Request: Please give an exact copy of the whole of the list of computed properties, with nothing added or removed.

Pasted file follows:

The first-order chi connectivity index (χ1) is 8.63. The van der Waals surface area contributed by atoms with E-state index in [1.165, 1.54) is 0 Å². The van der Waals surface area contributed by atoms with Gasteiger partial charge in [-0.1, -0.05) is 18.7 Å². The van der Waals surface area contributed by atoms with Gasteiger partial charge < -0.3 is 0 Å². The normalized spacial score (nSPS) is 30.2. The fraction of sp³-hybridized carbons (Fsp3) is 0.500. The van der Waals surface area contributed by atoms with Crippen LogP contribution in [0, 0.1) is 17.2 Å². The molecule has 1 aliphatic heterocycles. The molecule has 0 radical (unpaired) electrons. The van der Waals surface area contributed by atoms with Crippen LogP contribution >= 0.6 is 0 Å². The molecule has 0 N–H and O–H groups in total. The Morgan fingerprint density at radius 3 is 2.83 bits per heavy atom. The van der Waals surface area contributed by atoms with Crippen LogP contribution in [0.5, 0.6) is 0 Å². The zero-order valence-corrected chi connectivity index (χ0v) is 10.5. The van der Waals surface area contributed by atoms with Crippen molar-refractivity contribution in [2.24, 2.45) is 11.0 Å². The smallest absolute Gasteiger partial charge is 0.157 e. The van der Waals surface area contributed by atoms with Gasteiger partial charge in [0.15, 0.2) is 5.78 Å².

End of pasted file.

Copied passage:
The first-order chi connectivity index (χ1) is 8.63. The van der Waals surface area contributed by atoms with E-state index in [1.165, 1.54) is 0 Å². The van der Waals surface area contributed by atoms with Gasteiger partial charge in [-0.1, -0.05) is 18.7 Å². The van der Waals surface area contributed by atoms with Gasteiger partial charge < -0.3 is 0 Å². The normalized spacial score (nSPS) is 30.2. The fraction of sp³-hybridized carbons (Fsp3) is 0.500. The van der Waals surface area contributed by atoms with Crippen LogP contribution in [0, 0.1) is 17.2 Å². The molecule has 1 aliphatic heterocycles. The molecule has 0 radical (unpaired) electrons. The van der Waals surface area contributed by atoms with Crippen LogP contribution >= 0.6 is 0 Å². The molecule has 0 N–H and O–H groups in total. The Morgan fingerprint density at radius 3 is 2.83 bits per heavy atom. The van der Waals surface area contributed by atoms with Crippen LogP contribution in [0.5, 0.6) is 0 Å². The zero-order valence-corrected chi connectivity index (χ0v) is 10.5. The van der Waals surface area contributed by atoms with Crippen molar-refractivity contribution in [2.24, 2.45) is 11.0 Å². The smallest absolute Gasteiger partial charge is 0.157 e. The van der Waals surface area contributed by atoms with Gasteiger partial charge in [0.15, 0.2) is 5.78 Å².